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Hail the Sun EP review: “Secret Wars”

The songs from “Secret Wars” have all the potential in the world to make for the most insane live shows yet.

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(Jordan Allen/Amherst Wire)

(Jordan Allen/Amherst Wire)

(Jordan Allen/Amherst Wire)

Fitzgerald Pucci, Contributor

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This piece is also appears in a blog on soundfiction.net. 

There are few lucky people who get to listen to a band that defines them as much as Hail the Sun does for me. Hail the Sun’s blistering mosh power and tender lyrical truth has brought me to live loudly and speak as close to my heart as I could. Ever since they turned the upstairs of the Worcester Palladium into a sea of churning moshers in 2012, I’ve been smitten. I’ve been hungry and in love with the eloquent, contagious ferocity that they’ve brought to the table ever since.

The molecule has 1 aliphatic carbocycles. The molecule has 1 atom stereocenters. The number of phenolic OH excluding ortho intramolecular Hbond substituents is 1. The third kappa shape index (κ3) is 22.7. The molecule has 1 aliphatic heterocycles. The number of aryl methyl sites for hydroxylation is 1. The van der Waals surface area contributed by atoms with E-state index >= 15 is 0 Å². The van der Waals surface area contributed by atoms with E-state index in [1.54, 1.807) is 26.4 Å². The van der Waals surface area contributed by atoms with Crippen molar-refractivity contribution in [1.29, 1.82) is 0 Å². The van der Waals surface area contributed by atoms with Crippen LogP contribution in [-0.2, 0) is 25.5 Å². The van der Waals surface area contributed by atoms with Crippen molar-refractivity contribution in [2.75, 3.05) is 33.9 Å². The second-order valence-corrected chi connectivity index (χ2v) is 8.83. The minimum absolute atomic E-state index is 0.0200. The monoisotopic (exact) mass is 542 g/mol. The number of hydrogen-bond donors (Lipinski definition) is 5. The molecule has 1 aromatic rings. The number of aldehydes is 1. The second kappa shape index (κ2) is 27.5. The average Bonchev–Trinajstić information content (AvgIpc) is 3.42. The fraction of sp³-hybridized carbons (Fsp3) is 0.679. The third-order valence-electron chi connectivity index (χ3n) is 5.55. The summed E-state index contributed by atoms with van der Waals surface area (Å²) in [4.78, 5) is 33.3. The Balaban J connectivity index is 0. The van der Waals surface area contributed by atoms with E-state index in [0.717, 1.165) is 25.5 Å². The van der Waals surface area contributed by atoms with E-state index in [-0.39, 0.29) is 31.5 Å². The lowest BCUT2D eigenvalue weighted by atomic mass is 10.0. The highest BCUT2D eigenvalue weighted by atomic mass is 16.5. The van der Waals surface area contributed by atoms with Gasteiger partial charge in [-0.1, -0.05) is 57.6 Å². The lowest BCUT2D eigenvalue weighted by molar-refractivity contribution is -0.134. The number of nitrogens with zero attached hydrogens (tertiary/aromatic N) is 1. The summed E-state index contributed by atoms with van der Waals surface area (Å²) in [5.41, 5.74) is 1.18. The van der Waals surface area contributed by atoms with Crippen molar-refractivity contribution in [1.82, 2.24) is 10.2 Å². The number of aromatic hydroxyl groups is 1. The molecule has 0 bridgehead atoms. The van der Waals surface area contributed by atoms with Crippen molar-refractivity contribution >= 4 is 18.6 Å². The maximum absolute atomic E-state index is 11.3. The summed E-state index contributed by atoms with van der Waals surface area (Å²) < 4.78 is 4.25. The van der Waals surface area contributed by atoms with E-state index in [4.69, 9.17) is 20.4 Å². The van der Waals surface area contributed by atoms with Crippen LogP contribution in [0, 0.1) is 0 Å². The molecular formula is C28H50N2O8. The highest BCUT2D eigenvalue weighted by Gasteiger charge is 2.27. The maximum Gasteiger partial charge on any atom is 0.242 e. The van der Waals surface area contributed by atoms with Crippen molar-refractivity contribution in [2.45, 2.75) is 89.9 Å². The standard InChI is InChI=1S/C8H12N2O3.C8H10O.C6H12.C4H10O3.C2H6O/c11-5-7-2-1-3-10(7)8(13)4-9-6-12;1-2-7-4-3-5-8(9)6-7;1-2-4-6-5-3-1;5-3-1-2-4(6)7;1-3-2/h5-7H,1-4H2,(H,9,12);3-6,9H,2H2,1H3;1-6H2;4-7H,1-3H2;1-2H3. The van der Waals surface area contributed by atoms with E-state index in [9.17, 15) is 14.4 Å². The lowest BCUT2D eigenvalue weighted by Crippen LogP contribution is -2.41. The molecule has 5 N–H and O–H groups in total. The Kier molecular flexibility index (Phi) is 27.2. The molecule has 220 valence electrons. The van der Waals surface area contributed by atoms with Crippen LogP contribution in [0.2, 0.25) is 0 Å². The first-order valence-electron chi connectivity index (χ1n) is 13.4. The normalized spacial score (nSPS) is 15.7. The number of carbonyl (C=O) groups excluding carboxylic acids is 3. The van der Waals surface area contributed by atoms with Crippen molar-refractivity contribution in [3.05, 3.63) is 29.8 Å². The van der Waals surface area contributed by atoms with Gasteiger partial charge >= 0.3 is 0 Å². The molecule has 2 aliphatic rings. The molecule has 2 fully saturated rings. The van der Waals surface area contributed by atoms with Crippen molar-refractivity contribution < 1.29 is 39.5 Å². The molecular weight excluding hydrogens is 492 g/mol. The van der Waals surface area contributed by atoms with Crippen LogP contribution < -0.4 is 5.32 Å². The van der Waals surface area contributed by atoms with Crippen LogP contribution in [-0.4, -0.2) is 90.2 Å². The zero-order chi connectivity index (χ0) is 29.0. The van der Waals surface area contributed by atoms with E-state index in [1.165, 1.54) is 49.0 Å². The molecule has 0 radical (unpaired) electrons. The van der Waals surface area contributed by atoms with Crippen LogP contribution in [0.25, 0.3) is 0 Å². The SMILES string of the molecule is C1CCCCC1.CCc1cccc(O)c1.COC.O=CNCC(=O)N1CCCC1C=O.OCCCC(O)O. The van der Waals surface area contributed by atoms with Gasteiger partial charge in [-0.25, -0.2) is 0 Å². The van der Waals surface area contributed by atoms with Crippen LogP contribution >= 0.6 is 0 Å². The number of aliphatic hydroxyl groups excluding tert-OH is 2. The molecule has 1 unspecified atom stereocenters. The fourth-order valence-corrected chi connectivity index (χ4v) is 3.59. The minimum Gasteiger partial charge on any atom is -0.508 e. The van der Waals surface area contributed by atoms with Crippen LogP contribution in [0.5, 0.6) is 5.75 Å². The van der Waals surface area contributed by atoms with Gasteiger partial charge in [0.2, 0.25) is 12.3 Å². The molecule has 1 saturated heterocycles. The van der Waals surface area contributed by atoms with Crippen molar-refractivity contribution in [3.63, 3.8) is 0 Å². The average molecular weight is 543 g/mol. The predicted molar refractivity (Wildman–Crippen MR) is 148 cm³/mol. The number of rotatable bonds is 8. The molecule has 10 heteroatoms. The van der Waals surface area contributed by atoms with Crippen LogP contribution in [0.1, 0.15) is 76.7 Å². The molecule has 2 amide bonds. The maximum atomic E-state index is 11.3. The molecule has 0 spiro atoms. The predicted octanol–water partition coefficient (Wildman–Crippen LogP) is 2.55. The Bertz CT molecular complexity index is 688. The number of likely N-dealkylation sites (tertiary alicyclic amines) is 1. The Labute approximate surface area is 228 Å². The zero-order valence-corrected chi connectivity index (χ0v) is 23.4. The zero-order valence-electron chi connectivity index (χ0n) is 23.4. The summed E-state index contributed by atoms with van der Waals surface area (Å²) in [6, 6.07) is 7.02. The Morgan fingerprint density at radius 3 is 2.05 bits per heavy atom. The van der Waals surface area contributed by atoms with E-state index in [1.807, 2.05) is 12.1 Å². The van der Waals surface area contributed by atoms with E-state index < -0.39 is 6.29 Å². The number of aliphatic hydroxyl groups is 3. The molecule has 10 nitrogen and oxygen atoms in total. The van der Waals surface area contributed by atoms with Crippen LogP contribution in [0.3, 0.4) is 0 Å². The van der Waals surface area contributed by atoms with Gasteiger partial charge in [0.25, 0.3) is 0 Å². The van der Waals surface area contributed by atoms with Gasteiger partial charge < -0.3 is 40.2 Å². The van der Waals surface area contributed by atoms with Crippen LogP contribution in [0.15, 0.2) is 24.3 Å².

The four Chico, California rockers gave us “Secret Wars” — an EP packed with such blistering intensity and innovative emotional triggers that I refuse look at post-hardcore the same. After the first listen, a covert battle raging in me surfaced, and I knew there was no going back.

Every cathartic low and hysterical high Hail the Sun brought me has been cranked up to eleven in “Secret Wars.” The intensity is pushed to levels flirting with old Bring Me the Horizon, and the song’s narratives have gotten more vulnerable than ever.

Hail the Sun picked the right name for this little miracle. There is a slew of these “Secret Wars” in the new Hail the Sun EP. Whether it’s a deep-seated emotional memory or a maximum-octane battle-cry, Hail the Sun pushes the extremes of their musical register, perfectly balancing a vicious edge and a dizzying dolce. The double-edged musical tenacity that Donovan Melero, John Stirrat, Aric Garcia and Shane Gann redefined a genre with are sharper, sweeter and more deliberate than ever.